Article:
The primary theme of cybersecurity, or in other words Information technology (IT) security, is the practice of protecting critical systems and sensitive data from digital attacks. The expansive nature of Internet development has provoked the establishment of a Cyber legislature for the purpose to ensure cybersecurity. As of early 2021, the number of people that use the internet is over 4.66 billion and this index is rising by around 7% annually, which consequently means that this number is increasing by approximately 8,75,000 new users every day. Given this proportional rapid increase in the use of Cyberspace, implementation and the usage of severe cyber rules promotes the launch of a secure and safe environment for the users.
Cyber law is one of the most recent additions to the legal system. The Cyber law definition constitutes that it is a legal system implemented to deal with computing, cyberspace, and related legal issues surrounding the internet by providing protection. The evolving cyber-crime landscape and resulting skills gaps are an important challenge for law enforcement agencies and prosecutors.
Cyber law includes the aspects of intellectual property, contract, jurisdiction, data protection laws, privacy, and freedom of expression. It interconnects to the digital circulation of software, information, online security, and e-commerce. Some areas in cyber law enjoy more regard than others, mainly Net neutrality, free speech, and censorship on the internet. Net neutrality is a principle that adjusts the infrastructure of the Internet. It constitutes that Internet service providers need to treat all Internet communication equally and they cannot discriminate based on the user, content, platform, equipment, source address, or method of communication. According to this principle, Internet service providers are forbidden from intentionally blocking, slowing down service, or charging for specific content. Article 19 of the Universal Declaration of Human Rights demands freedom of expression in any form of media. While the majority of people respectfully use this freedom, there are still several cases that have challenged it. Obscene internet posts, libel, slander, and the distribution of illegal content have all debriefed the limits of freedom of speech on the internet. Additionally, Internet censorship refers to what can be accessed, published, or seen on the internet. Internet users can get censored for several reasons: moral, business, intimidation, and fear of legal consequences.
The volume to which nations censor citizens’ Internet access differs from country to country. Most democratic nations have only moderate scopes of censorship. However, there are ample restrictions that limit the amount of information its citizens can access, in other states, such as China, with the most advanced and sophisticated internet censorship structure. The main aim of this type of internet censorship is to limit discussion between citizens on issues regarding the government. The UN Security Council has failed to reach a consensus on the rules and behaviour of states in cyberspace, which speaks scopes. These countries are demanding greater control over their cyberspace to underpin their national security and economic interests in cybersecurity.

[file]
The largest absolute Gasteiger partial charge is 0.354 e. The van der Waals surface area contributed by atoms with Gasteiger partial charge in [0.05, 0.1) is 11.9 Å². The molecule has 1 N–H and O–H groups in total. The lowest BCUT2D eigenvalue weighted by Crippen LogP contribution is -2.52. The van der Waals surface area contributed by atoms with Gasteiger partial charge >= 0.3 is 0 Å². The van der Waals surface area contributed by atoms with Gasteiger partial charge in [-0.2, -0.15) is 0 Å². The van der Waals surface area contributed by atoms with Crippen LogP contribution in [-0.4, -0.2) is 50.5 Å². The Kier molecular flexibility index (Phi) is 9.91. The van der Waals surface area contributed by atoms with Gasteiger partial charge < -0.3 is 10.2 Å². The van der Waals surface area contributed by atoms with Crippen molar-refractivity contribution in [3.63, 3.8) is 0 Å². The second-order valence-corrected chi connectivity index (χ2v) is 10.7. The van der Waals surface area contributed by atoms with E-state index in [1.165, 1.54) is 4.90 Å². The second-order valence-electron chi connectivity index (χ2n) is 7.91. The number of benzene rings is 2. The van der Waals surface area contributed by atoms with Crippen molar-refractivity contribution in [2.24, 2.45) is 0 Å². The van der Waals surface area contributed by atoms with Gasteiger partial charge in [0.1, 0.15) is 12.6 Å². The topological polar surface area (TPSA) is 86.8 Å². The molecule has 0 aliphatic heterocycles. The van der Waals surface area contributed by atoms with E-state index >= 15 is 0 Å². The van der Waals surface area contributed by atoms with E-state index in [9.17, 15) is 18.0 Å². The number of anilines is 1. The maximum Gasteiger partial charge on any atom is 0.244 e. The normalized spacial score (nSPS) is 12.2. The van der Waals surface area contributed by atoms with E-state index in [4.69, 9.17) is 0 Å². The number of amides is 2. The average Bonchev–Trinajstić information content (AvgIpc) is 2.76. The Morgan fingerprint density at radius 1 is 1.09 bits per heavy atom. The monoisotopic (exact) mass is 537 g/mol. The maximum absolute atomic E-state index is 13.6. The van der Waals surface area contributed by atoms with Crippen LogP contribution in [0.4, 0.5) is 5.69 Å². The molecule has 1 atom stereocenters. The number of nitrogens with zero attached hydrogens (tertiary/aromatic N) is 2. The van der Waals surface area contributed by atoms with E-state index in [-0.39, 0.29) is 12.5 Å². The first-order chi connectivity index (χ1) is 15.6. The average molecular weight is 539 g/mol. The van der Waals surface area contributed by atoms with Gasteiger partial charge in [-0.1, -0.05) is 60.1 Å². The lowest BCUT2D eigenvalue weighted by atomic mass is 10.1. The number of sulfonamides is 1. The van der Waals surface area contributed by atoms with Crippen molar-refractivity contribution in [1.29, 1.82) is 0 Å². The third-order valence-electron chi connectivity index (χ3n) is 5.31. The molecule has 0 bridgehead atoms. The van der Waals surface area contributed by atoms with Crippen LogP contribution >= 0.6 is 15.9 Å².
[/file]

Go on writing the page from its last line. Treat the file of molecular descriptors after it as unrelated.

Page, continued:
Taking into consideration the dynamic, structured, and interactive nature of cyberspace, legislative approaches to this field are constructive. In the context of International Cyber Law, there should be highlighted several deficiencies related to methods of approach. For instance, because technological development is a swiftly evolving sphere, standard implementations may be very much behind technological advancement. Additionally, when we are claiming the premise that the internet is wide open and has no physical boundaries, conflicts of laws, statutory or legal issues occur, specifically about the significance and definitions of privacy and freedom of speech, when the law is enforced at a national level. It should also be noted that the scope of framework limitations can weaken the international collaboration process, because of the suffering from lack of laws or agreements on specific aspects of specific issues, often within the same jurisdiction. Even though, the main challenge regarding International Cyber Law remains the fact that binding and well-directed international law does not often apply effectively to states that are granted access to challenges that take place outside the spheres of public international law in terms of jurisdiction, arbitration, legal instruments, and jurisprudence. For instance, international law in cyberspace is nowadays backward in the scope of what it obliges on state actors.
Following statistics published by the United Nations Conference on Trade and Development, Europe has the highest adoption rate of cyber legislation (93 percent), while Asia and the Pacific have the lowest adoption rate (55 percent). 154 countries (79 percent) have enacted cybercrime legislation, 5% of countries have draft-level legislation, 13% of countries don’t have legislative approaches at all, while we have no information regarding 2% of the countries.